What does the opening musical number of the 2013 award-winning Disney film Frozen have in common with an internationally acclaimed dance concert that Public Energy Performing Arts is bringing to Peterborough in March as part of its 30th anniversary season?
The answer is the cultural identity of the Sámi, the Indigenous inhabitants of northern Fennoscandia — the peninsula that encompasses the mainlands of Finland, Norway, Sweden, and part of Russia.
Vástádus eana (The Answer Is Land), which will be performed at Market Hall Performing Arts Centre at 2 p.m. on Sunday, March 3rd, is the creation of Elle Sofe Sara, a Sámi artist who grew up in a family of reindeer herders north of the Arctic circle in Guovdageaidnu, Norway.
Some of the music for the performance was written by Sámi composer Frode Fjellheim, whose 2002 song “Eatnemen Vuelie” (Song of the Earth) — inspired by “yoik,” the traditional music the Sámi sang while travelling across the land — was later adapted to become the opening musical number of the Disney film Frozen.
The Sámi (previously known as Laplanders, a term offensive to the Sámi), have lived in the northern part of Fennoscandia — which the Sámi call Sápmi — for thousands of years, depending on the bounty of nature by hunting reindeer and fishing. For most of that time, the Sámi coexisted peacefully with the Scandinavians (known as Norse people in medieval times) who lived in the south, as the two cultures had relatively little contact.
While Indigenous to the northern part of Fennoscandia, the Sámi’s settlement of Sápmi did not predate the settlement of the south by the Scandinavians. However, like Indigenous peoples in North America, the Sámi experienced the same attempt to erase their culture and heritage.
Beginning in the 18th century and continuing through the 19th century, the governments of Norway and Sweden aggressively asserted their sovereignty in the north and targeted the Sámi with “Scandinavization” policies aimed at forced assimilation. Having previously ignored the Sámi, the Norwegian and Swedish authorities began to regard them as a “primitive” people who needed to be “civilized” and they effectively banned the Sámi language and culture.
In Vástádus eana (The Answer Is Land), “the past and present coincide in a powerful and inspiring call to heal the land,” according to a media release from Public Energy.
“Love and connection to nature, our surroundings and people are important to me, as I live in a Sámi village and society,” says Elle Sofe Sara, who is also a director and filmmaker as well as a choreographer. “I had an urge to create a dance and yoik experience where connection to the place (the land, nature) and togetherness are the main themes.”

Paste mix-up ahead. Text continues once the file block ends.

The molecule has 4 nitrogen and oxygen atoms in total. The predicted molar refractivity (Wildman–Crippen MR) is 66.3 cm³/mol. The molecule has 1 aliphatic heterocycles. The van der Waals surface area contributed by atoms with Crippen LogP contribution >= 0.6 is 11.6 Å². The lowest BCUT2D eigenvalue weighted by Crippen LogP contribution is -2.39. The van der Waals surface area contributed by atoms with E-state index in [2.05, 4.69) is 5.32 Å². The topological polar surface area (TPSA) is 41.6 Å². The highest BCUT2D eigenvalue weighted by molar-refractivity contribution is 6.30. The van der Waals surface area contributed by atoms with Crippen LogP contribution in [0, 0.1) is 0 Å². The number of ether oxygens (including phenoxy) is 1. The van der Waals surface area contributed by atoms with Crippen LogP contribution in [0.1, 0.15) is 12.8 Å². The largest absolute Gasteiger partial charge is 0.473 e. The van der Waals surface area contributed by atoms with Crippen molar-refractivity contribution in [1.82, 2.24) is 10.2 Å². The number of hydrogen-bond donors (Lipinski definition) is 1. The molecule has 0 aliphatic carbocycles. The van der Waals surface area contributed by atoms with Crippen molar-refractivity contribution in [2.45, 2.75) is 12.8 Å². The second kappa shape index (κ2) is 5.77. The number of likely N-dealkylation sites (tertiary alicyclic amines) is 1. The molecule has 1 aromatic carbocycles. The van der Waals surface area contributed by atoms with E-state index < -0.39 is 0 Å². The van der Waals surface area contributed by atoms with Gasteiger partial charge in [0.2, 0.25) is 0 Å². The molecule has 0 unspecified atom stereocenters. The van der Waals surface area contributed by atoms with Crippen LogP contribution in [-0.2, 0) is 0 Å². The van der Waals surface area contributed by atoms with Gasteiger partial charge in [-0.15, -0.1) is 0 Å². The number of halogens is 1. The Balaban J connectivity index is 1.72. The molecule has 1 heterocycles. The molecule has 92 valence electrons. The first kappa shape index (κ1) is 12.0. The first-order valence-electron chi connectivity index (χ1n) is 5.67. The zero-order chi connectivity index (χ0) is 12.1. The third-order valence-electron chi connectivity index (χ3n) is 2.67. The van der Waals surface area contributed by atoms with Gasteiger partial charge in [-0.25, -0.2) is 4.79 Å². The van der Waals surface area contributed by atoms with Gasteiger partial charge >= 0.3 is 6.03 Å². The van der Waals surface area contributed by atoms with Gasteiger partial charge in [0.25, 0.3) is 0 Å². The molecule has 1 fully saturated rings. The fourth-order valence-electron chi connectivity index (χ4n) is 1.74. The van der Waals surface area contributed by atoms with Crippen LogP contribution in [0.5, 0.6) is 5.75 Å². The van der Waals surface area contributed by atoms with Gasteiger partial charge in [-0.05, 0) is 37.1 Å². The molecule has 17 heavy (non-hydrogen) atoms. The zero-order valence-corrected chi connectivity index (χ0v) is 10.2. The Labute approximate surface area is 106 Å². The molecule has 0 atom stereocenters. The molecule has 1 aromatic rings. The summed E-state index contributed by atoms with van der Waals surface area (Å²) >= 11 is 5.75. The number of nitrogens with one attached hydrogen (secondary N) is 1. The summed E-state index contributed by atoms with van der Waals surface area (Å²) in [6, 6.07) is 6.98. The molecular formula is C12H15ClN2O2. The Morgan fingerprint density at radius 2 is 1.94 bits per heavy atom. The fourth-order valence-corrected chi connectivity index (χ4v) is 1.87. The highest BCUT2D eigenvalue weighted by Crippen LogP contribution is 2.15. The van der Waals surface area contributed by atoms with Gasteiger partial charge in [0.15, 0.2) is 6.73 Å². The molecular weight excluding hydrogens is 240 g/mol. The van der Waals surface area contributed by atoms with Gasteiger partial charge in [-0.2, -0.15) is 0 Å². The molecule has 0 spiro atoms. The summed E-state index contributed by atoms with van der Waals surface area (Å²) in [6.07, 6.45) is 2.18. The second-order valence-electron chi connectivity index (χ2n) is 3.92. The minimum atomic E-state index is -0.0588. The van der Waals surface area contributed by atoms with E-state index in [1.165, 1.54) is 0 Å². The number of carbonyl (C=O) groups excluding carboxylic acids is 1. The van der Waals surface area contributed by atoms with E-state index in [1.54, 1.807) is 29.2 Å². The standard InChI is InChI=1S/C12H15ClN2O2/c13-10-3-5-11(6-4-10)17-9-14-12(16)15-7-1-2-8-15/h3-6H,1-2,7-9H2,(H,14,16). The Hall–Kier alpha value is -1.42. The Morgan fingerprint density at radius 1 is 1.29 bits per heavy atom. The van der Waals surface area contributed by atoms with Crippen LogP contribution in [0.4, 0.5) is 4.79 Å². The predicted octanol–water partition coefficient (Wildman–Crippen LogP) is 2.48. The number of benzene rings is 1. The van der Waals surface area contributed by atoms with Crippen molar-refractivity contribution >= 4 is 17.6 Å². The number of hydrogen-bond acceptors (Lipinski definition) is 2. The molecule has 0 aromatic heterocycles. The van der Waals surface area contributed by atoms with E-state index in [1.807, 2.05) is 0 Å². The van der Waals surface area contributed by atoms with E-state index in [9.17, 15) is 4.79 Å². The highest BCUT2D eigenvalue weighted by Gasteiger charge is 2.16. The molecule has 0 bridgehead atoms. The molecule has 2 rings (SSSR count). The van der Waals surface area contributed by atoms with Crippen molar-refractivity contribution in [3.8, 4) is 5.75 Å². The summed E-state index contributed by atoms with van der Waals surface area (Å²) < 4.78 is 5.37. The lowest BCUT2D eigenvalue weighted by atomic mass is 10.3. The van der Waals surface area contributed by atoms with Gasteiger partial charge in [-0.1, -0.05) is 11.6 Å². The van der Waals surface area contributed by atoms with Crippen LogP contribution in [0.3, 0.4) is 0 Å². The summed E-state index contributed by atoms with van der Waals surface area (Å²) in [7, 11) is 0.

Using polyphonic chants and movements, the seven performers of Vástádus eana (The Answer Is Land) are clad in traditional headgear, meeting the audience outside the theatre and then guiding them inside for the choreographed concert, which runs for around 70 minutes.
VIDEO: Vástádus eana (The Answer Is Land) trailer
Elle Sofe Sara calls the choreography in the performance “formation dance,” evoking the public demonstrations and police actions that have surrounded the Sámi people’s fight against the efforts of government and industry to exploit the natural resources of the land on which they live. The music in the performance is a blend of traditional yoiks and new yoiks, including some written especially for the show by Sámi composer Frode Fjellheim.
“Often people ask me how they should define or look at my work,” Elle Sofe Sara says. “Is it dance, is it a performance concert, theatre, or what? In my opinion there is no need to define. Vástádus eana The Answer is Land is its own. Let yourself be carried away, feel and experience it.”
Vástádus eana (The Answer Is Land) received the 2020-2022 Critics Award in Norway, where Sara is considered one of her generation’s most influential dance artists. The show has been presented at some of Europe’s most prestigious theatres and festivals and is currently on its first cross-Canada tour.
Elle Sofe Sara’s future projects include directing Árru, the first-ever feature-length musical in a Sámi language. The 2025 film is rooted in the yoik vocal tradition and addresses the socio-ecological impact of a copper mine near Guovdageaidnu.
General admission tickets for Vástádus eana (The Answer Is Land) are sold on a sliding pay-what-you-can scale from $10 to $50. Tickets are available in person at the Market Hall box office at 140 Charlotte Street from 12 to 5 p.m. Monday to Friday or online anytime at tickets.markethall.org.
For more information about Public Energy’s 2023-24 season, visit publicenergy.ca/performance-season/2023-2024/.
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